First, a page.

Oil up 3 percent on big U.S. gasoline draw; WTI back above $40
By Barani Krishnan
NEW YORK (Reuters) - Oil prices jumped more than 3 percent on Wednesday, with U.S. crude futures returning to above $40 a barrel, after a larger-than-expected gasoline draw offset a surprise build in crude stockpiles in the No. 1 oil consumer.
U.S. crude inventories rose for a second week in a row, gaining 1.4 million barrels last week, compared with analysts' expectations for a decrease of 1.4 million barrels, Energy Information Administration (EIA) data showed.
Gasoline stocks slumped by 3.3 million barrels, versus forecasts for a 200,000-barrel drop. The large draw assuaged some market participants' worry of a gasoline glut amid the peak U.S. summer driving season.
U.S. West Texas Intermediate (WTI) crude CLc1 settled up $1.32, or 3.3 percent, at $40.83 a barrel. On Tuesday, it settled below $40 a barrel for the first time since April.
Brent crude LCOc1 rose $1.30, or 3.1 percent, to settle at $43.10. It hit a more than three-month low of $41.51 the previous day.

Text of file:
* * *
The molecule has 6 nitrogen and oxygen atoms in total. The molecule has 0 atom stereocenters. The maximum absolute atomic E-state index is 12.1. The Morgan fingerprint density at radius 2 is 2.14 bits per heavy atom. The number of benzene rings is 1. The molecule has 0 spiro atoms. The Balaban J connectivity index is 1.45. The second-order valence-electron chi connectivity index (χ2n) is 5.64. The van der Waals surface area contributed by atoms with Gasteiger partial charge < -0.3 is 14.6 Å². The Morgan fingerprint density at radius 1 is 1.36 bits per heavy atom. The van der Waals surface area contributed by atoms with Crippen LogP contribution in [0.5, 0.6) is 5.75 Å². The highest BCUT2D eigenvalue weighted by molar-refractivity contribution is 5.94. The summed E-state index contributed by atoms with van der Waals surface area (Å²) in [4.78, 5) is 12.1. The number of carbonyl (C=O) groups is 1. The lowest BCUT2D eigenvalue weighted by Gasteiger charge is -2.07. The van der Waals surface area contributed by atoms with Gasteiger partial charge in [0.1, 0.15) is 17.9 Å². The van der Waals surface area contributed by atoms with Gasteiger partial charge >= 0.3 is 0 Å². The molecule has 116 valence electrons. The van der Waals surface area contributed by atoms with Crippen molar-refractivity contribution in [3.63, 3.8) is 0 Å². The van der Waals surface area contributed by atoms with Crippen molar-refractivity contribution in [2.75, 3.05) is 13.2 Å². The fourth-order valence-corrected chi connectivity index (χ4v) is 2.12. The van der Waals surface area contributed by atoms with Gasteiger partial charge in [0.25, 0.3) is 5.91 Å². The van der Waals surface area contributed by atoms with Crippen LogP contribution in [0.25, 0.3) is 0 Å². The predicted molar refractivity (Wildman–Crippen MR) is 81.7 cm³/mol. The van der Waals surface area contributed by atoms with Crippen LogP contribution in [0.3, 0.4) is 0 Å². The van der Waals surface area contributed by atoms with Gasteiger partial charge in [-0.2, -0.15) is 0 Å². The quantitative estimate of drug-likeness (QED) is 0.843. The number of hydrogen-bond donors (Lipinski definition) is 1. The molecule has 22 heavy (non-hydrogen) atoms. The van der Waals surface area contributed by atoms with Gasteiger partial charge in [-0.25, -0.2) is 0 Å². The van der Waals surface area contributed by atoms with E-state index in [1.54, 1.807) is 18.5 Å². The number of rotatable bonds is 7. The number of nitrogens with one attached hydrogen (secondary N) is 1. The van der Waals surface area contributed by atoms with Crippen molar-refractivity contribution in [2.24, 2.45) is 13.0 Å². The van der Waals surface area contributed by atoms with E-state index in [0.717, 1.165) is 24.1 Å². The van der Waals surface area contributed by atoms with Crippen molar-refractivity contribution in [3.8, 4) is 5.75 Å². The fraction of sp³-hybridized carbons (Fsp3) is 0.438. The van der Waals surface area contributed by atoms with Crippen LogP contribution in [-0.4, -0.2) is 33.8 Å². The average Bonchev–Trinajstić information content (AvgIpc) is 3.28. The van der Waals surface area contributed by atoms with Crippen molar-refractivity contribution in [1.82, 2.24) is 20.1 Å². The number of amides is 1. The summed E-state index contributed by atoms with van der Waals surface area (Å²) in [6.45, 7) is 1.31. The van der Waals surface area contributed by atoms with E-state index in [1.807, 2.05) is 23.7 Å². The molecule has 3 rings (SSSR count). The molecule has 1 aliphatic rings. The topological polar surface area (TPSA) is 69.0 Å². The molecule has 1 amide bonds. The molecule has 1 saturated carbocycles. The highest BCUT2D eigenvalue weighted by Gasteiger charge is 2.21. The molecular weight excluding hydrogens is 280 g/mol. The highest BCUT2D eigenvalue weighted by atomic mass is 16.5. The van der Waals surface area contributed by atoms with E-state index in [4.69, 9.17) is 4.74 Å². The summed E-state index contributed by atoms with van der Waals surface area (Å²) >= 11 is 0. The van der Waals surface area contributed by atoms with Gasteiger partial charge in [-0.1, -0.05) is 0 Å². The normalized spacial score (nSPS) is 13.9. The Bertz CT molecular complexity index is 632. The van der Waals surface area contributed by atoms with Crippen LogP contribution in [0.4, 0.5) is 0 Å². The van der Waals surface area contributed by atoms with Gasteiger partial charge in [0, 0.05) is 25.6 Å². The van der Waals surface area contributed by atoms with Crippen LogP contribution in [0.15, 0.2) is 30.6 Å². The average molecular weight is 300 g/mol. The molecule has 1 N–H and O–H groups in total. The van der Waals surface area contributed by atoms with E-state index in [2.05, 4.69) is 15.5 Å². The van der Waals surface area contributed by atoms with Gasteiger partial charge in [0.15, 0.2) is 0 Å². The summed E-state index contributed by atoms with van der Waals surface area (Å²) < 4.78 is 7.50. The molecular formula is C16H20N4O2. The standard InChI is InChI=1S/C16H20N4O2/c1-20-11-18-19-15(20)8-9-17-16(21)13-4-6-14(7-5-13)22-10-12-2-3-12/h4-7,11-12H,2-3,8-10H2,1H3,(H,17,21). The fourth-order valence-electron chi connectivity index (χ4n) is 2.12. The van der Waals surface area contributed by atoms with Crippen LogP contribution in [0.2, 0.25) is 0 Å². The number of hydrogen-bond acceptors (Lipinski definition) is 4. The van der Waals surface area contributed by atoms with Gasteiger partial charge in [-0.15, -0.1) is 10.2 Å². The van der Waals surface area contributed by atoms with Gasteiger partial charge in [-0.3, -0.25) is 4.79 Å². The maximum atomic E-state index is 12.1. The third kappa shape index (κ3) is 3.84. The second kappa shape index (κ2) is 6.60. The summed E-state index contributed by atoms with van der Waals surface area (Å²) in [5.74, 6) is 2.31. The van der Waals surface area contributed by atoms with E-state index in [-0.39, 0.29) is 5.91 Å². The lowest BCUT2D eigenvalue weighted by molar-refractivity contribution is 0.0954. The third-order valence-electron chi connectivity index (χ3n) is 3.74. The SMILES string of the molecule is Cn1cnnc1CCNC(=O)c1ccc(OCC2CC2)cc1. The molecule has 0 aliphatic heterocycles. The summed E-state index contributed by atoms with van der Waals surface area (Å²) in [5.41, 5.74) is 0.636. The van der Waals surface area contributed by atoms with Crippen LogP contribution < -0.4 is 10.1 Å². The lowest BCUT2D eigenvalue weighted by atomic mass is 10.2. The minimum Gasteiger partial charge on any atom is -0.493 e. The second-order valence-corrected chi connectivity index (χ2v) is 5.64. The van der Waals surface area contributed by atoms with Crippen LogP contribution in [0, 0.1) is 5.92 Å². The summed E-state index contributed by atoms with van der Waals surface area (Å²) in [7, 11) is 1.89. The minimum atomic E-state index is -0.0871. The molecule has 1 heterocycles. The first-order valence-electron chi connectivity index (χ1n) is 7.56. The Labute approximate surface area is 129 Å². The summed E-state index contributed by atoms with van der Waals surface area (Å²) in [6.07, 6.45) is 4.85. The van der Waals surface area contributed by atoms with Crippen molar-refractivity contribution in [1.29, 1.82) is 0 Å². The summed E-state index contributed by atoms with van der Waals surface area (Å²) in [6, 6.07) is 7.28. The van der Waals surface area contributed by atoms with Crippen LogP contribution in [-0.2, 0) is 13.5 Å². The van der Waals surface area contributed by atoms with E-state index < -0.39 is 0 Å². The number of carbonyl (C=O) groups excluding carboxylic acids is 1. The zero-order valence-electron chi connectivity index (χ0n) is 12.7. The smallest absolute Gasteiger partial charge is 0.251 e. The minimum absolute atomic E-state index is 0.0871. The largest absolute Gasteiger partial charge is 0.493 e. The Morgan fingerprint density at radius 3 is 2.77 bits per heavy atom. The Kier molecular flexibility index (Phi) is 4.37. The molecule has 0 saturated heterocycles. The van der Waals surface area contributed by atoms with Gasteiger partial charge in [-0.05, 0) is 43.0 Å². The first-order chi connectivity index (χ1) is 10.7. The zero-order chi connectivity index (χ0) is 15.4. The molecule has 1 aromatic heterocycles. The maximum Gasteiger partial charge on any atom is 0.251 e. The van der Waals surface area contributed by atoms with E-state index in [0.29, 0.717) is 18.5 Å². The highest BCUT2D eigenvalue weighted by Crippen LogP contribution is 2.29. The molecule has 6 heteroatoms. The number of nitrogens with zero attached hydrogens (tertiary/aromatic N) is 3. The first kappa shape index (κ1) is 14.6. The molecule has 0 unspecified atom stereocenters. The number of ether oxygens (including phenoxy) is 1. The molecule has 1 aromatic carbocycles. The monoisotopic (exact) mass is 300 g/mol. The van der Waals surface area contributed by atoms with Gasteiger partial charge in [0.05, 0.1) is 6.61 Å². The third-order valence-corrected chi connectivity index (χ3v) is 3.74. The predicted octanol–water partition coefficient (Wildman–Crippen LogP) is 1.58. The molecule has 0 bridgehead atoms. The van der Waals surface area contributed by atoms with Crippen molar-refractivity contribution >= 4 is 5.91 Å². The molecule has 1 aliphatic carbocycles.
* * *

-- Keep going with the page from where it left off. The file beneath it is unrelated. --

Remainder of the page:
"We are not surprised to see spot prices rebounding on the gasoline draw," said Tariq Zahir, trader in crude oil spreads at Tyche Capital Advisors in New York. "But I think this will be short-lived."
"The bottom line is the Street in the second quarter got a little ahead of itself in calling for rebalancing of supply-demand after Canadian and Nigerian supply disruptions. We are going into the third and fourth quarters with those supplies back online and refinery maintenance coming up."
Oil rallied from 12-year lows of $26-$27 in the first quarter to almost $53 in June, boosted initially by expectations, later dashed, that OPEC would freeze output and later by supply outages. Continued...